Although Proof first rose to national prominence as a part of the rap group D12, he had been quite successful on his own. Most notably, he was featured in The Source's Unsigned Hype column in 1999 and came close to winning the 1998 Blaze Battle. His first television appearance can be seen in the Aaliyah video "Age Ain't Nothing But a Number". He rose to prominence in 2001 with the release of Devil's Night, D12's debut album with Interscope Records. The following year, Proof collaborated with Dogmatic on Promatic and joined Eminem's "Anger Management" tour in support of the release. He also appeared in Eminem's semi-autobiographical film 8 Mile ; although in the film the character based on him, Future, was portrayed by Mekhi Phifer, he appeared as Lil' Tic, a freestyle rapper who trounces the lead character with his battle verse.
To capitalize on the publicity from the film, Proof released a six-song EP called Electric CoolAid: Acid Testing. Proof also had a cameo along side the rest of an Eminem-less D12 in The Longest Yard appearing as "Basketball Convicts" in the credits.
Originally, every song title on the album was to be named after a celebrity. "Jump Biatch" was originally titled "Eric Clapton Jr." (Proof changed the title when he realized that Eric Clapton's son fell to his death from a 53rd-story window. ) Another song presumably meant for the album was " Neil Armstrong", which can be found on Proof's mixtape " I Miss The Hip Hop Shop ".
Proof has said that he considered Jerry Garcia to be a "genius" who suffered from character flaws that are indicative of all people. Proof has stated his admiration for Garcia's eclectic style, saying that Garcia "went against the grain". The album received favorable reviews, which commented on its "eclectic" and "introspective" nature.
The last song Proof recorded was with Detroit Horrorcore rap group Twiztid for their album Independent's Day called "How I Live". The track was recorded only weeks before his untimely death and on the night Proof passed he was finalizing a deal to go on tour with the group. The Tour and collaboration were a means by Proof to unite Detroit's rap scene as Proof in the song states that the two groups ( Psychopathic Records & D12 ) "bury the hatchet" and were working together.
On April 11, 2006 , Proof was killed by a gunshot wound to the head at the CCC Club by Mario Etheridge on 8 Mile Road in Detroit , Michigan after fatally shooting U.S. military veteran Keith Bender Jr.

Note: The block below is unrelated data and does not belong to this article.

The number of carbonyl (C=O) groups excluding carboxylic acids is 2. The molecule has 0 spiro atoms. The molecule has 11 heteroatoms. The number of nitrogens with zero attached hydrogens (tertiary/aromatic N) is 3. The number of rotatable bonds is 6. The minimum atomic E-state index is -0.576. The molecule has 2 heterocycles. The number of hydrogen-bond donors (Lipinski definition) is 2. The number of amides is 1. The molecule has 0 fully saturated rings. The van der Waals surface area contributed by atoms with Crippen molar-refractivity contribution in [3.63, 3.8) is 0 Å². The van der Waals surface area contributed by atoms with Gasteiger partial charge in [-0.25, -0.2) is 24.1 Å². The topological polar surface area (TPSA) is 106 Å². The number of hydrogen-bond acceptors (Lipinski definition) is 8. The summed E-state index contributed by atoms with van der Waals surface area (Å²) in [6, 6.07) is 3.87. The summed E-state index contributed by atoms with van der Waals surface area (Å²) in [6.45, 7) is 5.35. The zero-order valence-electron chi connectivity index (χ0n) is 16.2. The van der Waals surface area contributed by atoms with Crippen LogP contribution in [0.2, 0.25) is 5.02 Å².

It is also believed that following a dispute over a pool game,between Proof & Bender. According to the coroner, Proof had a blood alcohol content of 0.32. Proof was then shot by the bouncer Mario Etheridge, Bender's cousin. He was then taken by private vehicle to St. John Health's Conner Creek Campus, an outpatient emergency treatment site, and pronounced dead shortly thereafter.
Bender's family began a wrongful-death suit against Proof's estate. During the course of this suit, and in a subsequent magazine article, an alternative description of events emerged.
An XXL article that interviews Mudd (a friend of Proof who allegedly witnessed the shooting) offers an alternative viewpoint to the media reports.
Mudd claims the shooting was done by Mario Etheridge, who initially discharged his weapon into the air to break up a fist fight between Proof and Bender. Proof responded in kind, wrestling Mudd's weapon from him and likewise discharging the weapon into the air. As he fired, Proof was tackled by Bender and the two began to fight on the ground.
Etheridge then fired repeatedly at the pair on the ground, killing them both, Mudd further alleges that the initial testimony of Proof firing first were corroborated by Etheridge's companions to keep him (Etheridge) out of jail.Whether or not this is true is debatable, however this is the testimony that Mudd presented under oath at the wrongful-death suit brought against Proof's estate.
When quizzed as to why he had not brought any of this information to light before the trial, Mudd responded that he feared retaliation.
Proof was buried on April 19 at Woodlawn Cemetery, in Detroit to a full house of 2,000 with thousands mourning outside. Eminem and Obie Trice read eulogies at the service.
DISCOGRAPHY (Typed By Proof Himself)
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